Impact of organic solutes on capillary phenomena in water-CO2-quartz systems

Emily Wei Hsin Sun, Ian C. Bourg

Research output: Contribution to journalArticlepeer-review

4 Scopus citations


Hypothesis: The migration of supercritical CO2 (scCO2) injected into underground reservoirs as part of carbon capture and storage is influenced by organic contamination affecting mineral wettability. Molecular dynamics (MD) simulations of relevant systems that incorporate representative organic solutes allow detailed investigation of changes in fundamental interfacial and capillary properties. Experiments: We use MD simulations to explore the effects of four organic solutes (quinoline, decanoic acid, coronene, sorgoleone) on the wettability of quartz by water in the presence of scCO2. We examine the impacts of polar, alkyl, and aromatic moieties as well as fluid flow velocity at elevated temperatures and pressures. Findings: Organic molecules accumulate at the water-CO2 interface, where they distribute according to their size and functional groups. Certain organics penetrate the adsorbed water film at the quartz-CO2 interface, revealing two modes of hydrogen bonding between polar organic functional group, water, and quartz surface –OH groups. Interfacial energies and contact angles are minimally impacted by organic adsorption at the water-CO2 interface, possibly due to simultaneous CO2 desorption. Non-equilibrium MD simulations reveal that flow-induced redistribution of organic compounds modulates the radii of curvature of the advancing and receding water-CO2 interfaces. Our results indicate that organic adsorption on water surfaces is likely ubiquitous during multi-phase flow in soils and sedimentary rocks, with implications for the mobilization and transport of organic compounds.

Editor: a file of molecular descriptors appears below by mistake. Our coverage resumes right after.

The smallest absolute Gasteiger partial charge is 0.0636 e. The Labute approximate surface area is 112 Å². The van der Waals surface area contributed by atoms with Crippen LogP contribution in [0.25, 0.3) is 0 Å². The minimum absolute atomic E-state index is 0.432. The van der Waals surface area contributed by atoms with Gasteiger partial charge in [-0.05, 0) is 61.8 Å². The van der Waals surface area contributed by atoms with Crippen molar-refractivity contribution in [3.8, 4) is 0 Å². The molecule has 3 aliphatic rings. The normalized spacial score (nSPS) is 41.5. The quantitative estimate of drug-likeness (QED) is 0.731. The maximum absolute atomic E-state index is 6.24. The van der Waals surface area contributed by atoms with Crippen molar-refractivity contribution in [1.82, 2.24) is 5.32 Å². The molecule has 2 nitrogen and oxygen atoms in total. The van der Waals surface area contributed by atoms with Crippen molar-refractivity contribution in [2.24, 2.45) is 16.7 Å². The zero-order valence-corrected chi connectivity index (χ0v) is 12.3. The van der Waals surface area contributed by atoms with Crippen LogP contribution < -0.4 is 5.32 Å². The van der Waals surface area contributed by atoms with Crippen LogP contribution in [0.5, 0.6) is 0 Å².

Original languageEnglish (US)
Pages (from-to)265-275
Number of pages11
JournalJournal of Colloid And Interface Science
StatePublished - Jan 2023
Externally publishedYes

All Science Journal Classification (ASJC) codes

  • Electronic, Optical and Magnetic Materials
  • Surfaces, Coatings and Films
  • Biomaterials
  • Colloid and Surface Chemistry


  • Capillarity
  • Carbon capture and storage
  • Contact angle
  • Curvature
  • Disjoining pressure
  • Interfacial tension
  • Molecular dynamics
  • Multi-phase flow
  • Wettability


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